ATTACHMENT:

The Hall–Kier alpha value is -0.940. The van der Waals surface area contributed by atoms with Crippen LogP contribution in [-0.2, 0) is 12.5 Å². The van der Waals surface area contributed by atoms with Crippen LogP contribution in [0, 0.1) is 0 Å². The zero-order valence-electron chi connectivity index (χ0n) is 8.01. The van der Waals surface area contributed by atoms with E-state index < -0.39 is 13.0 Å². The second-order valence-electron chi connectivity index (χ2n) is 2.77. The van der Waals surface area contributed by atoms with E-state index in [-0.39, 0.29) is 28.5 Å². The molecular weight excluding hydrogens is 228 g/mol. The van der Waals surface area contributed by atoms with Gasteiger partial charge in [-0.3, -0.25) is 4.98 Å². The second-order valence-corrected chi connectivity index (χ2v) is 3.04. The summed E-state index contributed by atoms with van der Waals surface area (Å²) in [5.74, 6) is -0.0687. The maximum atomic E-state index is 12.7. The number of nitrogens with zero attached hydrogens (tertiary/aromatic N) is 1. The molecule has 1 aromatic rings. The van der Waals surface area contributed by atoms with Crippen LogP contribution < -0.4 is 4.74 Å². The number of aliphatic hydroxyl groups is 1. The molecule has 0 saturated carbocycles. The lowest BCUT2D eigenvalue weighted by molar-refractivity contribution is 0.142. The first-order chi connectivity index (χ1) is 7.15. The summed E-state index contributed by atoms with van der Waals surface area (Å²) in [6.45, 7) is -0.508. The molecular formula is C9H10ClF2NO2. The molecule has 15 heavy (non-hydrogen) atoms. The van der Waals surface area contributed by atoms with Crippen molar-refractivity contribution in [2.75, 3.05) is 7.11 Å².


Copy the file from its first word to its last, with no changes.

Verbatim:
The Hall–Kier alpha value is -0.940. The van der Waals surface area contributed by atoms with Crippen LogP contribution in [-0.2, 0) is 12.5 Å². The van der Waals surface area contributed by atoms with Crippen LogP contribution in [0, 0.1) is 0 Å². The zero-order valence-electron chi connectivity index (χ0n) is 8.01. The van der Waals surface area contributed by atoms with E-state index < -0.39 is 13.0 Å². The second-order valence-electron chi connectivity index (χ2n) is 2.77. The van der Waals surface area contributed by atoms with E-state index in [-0.39, 0.29) is 28.5 Å². The molecular weight excluding hydrogens is 228 g/mol. The van der Waals surface area contributed by atoms with Gasteiger partial charge in [-0.3, -0.25) is 4.98 Å². The second-order valence-corrected chi connectivity index (χ2v) is 3.04. The summed E-state index contributed by atoms with van der Waals surface area (Å²) in [5.74, 6) is -0.0687. The maximum atomic E-state index is 12.7. The number of nitrogens with zero attached hydrogens (tertiary/aromatic N) is 1. The molecule has 1 aromatic rings. The van der Waals surface area contributed by atoms with Crippen LogP contribution < -0.4 is 4.74 Å². The number of aliphatic hydroxyl groups is 1. The molecule has 0 saturated carbocycles. The lowest BCUT2D eigenvalue weighted by molar-refractivity contribution is 0.142. The first-order chi connectivity index (χ1) is 7.15. The summed E-state index contributed by atoms with van der Waals surface area (Å²) in [6.45, 7) is -0.508. The molecular formula is C9H10ClF2NO2. The molecule has 15 heavy (non-hydrogen) atoms. The van der Waals surface area contributed by atoms with Crippen molar-refractivity contribution in [2.75, 3.05) is 7.11 Å².